Jump to navigation Jump to search
- To bewilder completely; to confuse or perplex. [from 17th c.]
- Synonyms: see Thesaurus:confuse
- I am baffled by the contradictions and omissions in the instructions.
- (intransitive) To struggle in vain. [from 19th c.]
- A ship baffles with the winds.
- (now rare) To foil; to thwart. [from 17th c.]
- 1898, George Bernard Shaw, Caesar and Cleopatra:
- It may have been the failure of Christianity to emancipate itself from expiatory theories of moral responsibility, guilt, innocence, reward, punishment, and the rest of it, that baffled its intention of changing the world.
- 1915, Edward Plunkett, Lord Dunsany, Fifty-One Tales:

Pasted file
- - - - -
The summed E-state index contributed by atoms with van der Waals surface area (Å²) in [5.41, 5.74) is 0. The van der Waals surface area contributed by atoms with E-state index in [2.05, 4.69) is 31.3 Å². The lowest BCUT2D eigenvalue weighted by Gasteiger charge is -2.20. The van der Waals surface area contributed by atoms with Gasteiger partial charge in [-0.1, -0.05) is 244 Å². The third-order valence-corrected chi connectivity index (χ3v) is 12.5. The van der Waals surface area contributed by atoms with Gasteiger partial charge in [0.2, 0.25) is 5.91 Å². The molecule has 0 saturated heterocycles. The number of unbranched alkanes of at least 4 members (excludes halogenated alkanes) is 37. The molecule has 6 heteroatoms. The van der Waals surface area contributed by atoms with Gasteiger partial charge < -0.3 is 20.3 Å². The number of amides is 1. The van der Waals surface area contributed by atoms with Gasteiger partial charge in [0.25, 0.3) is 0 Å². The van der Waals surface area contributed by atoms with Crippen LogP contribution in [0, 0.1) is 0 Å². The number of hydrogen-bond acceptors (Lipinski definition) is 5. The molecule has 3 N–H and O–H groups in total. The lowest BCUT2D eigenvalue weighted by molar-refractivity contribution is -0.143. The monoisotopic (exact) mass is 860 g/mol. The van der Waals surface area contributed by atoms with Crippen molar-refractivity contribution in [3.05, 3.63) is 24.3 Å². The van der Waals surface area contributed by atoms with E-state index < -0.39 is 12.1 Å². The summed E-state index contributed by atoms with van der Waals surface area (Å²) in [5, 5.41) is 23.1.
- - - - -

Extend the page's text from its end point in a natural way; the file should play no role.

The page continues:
- So they had to search the world again for a sphinx. And still there was none. But they were not men that it is easy to baffle, and at last they found a sphinx in a desert at evening watching a ruined temple whose gods she had eaten hundreds of years ago when her hunger was on her.
- (obsolete) To publicly disgrace, especially of a recreant knight. [16th–17th c.]
- (obsolete) To hoodwink or deceive (someone). [16th–18th c.]
- to be baffled as to why/how (something happened)
to totally bewilder; confuse or perplex
baffle (plural baffles)
- A device used to dampen the effects of such things as sound, light, or fluid. Specifically, a baffle is a surface which is placed inside an open area to inhibit direct motion from one part to another, without preventing motion altogether.
- Tanker trucks use baffles to keep the liquids inside from sloshing around.
- A barrier designed to confuse enemies or make them vulnerable.
- (US, dialect, coal mining) A lever for operating the throttle valve of a winding engine.
baffle m or f (plural baffles)